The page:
Talking with your child
It is important to openly talk with your child about what your child is feeling. Encourage them to share their feelings by listening without judgment. Often children or adolescents do not bring up the topic of their feelings but may respond honestly if you ask directly. Regardless of what your child says, if you notice signs of depression for more than two weeks, talk with your child's doctor.
Your child's doctor can help determine whether your child is depressed. They have specific questionnaires and techniques for age-appropriate ways of talking with children and adolescents about feelings of sadness. In fact, many screen patients for depression every year from ages 12 through 21, with suicide now a leading cause of death among adolescents. If your child has depression, the doctor may provide treatment or refer your family to a mental health specialist for treatment.
Supporting your child
Although treatment of depression works, it may take a few weeks. Your child may get discouraged when they don't feel better right away. Make sure they follow the treatment plan, attending therapy and taking any medicines prescribed as directed. In the meantime, there are things you can do at home to support them:
- Educate yourself, other caregivers & other family members. A child who feels depressed is not making up symptoms. What might look like laziness or irritability is a symptom of depression.
- Let your child know that feelings of hopelessness are a symptom of depression and are not an accurate picture of reality.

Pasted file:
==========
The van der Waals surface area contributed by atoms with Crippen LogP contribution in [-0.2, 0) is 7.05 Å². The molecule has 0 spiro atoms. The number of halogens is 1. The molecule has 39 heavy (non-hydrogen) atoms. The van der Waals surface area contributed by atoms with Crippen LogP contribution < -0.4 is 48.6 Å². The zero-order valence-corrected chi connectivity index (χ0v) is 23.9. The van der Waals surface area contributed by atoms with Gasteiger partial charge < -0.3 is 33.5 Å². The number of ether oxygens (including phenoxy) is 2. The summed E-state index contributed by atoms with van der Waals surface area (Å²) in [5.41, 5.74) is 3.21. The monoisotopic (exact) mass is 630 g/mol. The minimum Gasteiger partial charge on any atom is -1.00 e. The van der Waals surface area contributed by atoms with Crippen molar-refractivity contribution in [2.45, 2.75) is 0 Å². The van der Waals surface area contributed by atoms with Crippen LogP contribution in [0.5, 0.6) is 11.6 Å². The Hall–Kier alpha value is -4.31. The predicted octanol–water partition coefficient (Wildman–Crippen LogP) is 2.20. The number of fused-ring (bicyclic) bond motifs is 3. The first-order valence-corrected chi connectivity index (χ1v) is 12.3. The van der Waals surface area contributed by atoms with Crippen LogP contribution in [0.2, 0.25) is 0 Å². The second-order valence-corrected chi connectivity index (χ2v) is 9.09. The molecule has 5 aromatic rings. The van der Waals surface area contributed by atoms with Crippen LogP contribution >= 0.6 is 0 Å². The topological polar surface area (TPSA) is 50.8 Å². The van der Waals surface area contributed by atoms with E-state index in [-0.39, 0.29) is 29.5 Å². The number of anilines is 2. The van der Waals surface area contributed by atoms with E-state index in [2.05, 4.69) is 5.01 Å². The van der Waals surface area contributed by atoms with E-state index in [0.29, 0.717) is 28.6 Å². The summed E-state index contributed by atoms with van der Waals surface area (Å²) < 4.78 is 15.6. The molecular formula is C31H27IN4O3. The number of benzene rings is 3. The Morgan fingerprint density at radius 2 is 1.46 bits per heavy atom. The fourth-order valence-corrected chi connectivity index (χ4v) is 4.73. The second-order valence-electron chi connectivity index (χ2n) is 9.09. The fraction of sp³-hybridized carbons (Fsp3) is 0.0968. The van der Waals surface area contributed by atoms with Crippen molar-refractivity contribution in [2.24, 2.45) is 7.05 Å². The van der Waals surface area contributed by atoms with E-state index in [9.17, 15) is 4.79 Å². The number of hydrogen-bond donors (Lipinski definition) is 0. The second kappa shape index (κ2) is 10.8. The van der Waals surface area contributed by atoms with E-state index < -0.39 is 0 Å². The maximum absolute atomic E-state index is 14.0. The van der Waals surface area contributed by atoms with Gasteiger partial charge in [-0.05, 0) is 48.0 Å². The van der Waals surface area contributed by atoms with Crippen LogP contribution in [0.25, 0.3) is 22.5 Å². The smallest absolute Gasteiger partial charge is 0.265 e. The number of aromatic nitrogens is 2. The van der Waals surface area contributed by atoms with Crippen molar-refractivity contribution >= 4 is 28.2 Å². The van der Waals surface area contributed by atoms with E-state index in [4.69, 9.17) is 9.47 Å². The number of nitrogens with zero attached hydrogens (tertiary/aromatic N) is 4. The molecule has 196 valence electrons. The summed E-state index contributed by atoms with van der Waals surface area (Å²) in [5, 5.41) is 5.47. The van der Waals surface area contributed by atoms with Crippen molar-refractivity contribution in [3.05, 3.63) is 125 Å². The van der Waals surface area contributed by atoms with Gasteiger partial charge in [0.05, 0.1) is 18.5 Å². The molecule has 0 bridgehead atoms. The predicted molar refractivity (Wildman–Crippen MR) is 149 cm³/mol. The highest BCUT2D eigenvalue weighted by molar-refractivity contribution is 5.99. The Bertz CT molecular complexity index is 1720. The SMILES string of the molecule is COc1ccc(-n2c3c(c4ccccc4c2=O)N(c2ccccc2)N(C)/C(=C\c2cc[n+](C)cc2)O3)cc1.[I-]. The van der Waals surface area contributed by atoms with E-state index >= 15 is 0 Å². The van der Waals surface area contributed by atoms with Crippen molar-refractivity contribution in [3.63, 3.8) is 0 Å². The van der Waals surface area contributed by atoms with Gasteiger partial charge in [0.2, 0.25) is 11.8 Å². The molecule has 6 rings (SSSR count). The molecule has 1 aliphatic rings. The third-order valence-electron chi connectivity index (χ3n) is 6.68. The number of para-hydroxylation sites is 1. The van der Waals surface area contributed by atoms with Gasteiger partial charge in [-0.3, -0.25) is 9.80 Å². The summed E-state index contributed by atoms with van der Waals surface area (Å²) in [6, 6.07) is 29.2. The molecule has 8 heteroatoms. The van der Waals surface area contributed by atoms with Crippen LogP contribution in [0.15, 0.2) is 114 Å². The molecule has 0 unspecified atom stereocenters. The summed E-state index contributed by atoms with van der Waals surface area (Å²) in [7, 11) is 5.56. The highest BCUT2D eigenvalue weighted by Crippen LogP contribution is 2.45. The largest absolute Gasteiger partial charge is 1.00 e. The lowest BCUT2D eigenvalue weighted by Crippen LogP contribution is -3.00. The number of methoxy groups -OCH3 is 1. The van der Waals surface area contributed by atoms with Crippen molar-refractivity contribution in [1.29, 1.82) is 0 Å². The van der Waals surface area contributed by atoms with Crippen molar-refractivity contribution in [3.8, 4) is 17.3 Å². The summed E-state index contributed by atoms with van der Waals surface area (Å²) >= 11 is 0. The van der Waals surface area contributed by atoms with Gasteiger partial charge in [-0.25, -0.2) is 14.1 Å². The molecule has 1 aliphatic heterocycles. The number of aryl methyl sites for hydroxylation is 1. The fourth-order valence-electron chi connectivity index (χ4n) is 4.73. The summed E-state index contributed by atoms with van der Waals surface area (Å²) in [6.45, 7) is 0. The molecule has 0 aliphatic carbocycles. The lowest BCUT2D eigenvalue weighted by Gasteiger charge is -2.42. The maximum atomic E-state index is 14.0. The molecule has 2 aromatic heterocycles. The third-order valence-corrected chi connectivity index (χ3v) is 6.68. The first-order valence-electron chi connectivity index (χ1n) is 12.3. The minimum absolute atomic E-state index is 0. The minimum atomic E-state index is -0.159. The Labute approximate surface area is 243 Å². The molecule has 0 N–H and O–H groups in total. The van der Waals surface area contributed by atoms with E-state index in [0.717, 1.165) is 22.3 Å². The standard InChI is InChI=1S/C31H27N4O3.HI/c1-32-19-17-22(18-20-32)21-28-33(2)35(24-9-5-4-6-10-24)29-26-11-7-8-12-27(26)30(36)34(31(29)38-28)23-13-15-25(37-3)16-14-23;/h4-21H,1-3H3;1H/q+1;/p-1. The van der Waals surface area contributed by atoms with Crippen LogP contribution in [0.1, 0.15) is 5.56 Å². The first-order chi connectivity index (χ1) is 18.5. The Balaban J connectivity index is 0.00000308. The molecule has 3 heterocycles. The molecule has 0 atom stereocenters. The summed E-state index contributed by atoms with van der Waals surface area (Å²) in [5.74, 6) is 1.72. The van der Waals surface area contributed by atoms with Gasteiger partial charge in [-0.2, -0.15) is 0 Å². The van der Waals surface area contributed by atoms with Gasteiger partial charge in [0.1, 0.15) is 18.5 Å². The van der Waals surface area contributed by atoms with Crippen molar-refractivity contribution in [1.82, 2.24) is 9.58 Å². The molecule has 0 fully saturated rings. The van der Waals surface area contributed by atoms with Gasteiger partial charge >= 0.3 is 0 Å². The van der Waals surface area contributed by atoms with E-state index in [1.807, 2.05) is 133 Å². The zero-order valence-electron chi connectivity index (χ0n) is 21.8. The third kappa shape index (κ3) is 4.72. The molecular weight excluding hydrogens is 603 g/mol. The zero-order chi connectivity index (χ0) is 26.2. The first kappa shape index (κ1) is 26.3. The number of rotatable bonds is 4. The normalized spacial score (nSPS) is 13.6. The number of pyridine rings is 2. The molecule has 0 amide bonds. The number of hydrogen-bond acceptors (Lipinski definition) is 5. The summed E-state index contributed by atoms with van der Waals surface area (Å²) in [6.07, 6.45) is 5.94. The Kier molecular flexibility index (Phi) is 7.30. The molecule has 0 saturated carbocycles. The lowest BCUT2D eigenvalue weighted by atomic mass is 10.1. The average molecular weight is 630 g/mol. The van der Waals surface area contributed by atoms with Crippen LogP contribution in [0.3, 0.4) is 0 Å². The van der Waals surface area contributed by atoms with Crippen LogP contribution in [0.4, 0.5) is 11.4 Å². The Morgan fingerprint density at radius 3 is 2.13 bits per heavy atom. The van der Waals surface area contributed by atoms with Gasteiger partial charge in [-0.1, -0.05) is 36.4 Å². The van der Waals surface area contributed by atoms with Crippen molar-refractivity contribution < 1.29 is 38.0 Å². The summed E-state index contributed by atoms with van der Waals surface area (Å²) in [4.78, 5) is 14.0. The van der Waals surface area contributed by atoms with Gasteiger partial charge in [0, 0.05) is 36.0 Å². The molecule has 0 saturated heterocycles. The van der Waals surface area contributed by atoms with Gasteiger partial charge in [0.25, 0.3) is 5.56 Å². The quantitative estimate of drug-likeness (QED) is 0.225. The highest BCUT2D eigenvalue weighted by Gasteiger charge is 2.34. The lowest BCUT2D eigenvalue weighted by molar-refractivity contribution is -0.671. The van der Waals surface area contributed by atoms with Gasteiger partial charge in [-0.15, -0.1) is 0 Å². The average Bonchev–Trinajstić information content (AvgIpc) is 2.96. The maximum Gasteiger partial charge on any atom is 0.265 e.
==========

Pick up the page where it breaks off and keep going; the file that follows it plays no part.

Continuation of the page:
- Focus on your child's strengths, rather than areas that need improving, and provide verbal encouragement. Help your child look at problems in a different, more positive way.
- Help your child relax and with physical, creative, nurturing and meaningful activities. Encourage them to get a healthy amount of exercise, sleep and nutritious foods, which can help boost mood.
- While socializing is helpful, limit "social" screen time. Communicating by text or social media isn’t a substitute for face-to-face time with friends or family in person; it can actually make your child feel more cut off from others.
Safety planning & suicide prevention
It can be very scary to even think about your child hurting themself. But if they feel depressed, take extra steps to help make your home a safe place. Remove guns and other weapons, alcohol, medicines and harmful household chemicals. If you can’t remove these items, store them safely (for example, in a lockbox). Other steps:
Identifying warning signs/triggers. Your child should write down the thoughts or situations that generally lead to having thoughts of suicide. They can also list things that they can do, when they are feeling depressed or thinking about suicide, to help them feel better.
Make a list of people, and their phone numbers, who can help when your child is under stress or experiencing the warning signs in step 1. This can include family and friends and their therapist or doctor. Also, add the National Suicide Prevention Lifeline at 1-800-273-TALK (8255) and the Crisis Text Line (text HOME to 741741 to connect with a trained counselor). You can ask your child or teen’s doctor for a safety plan you can fill out.
Don't hesitate to
talk with your child's pediatrician if you have any questions or concerns about their mental health.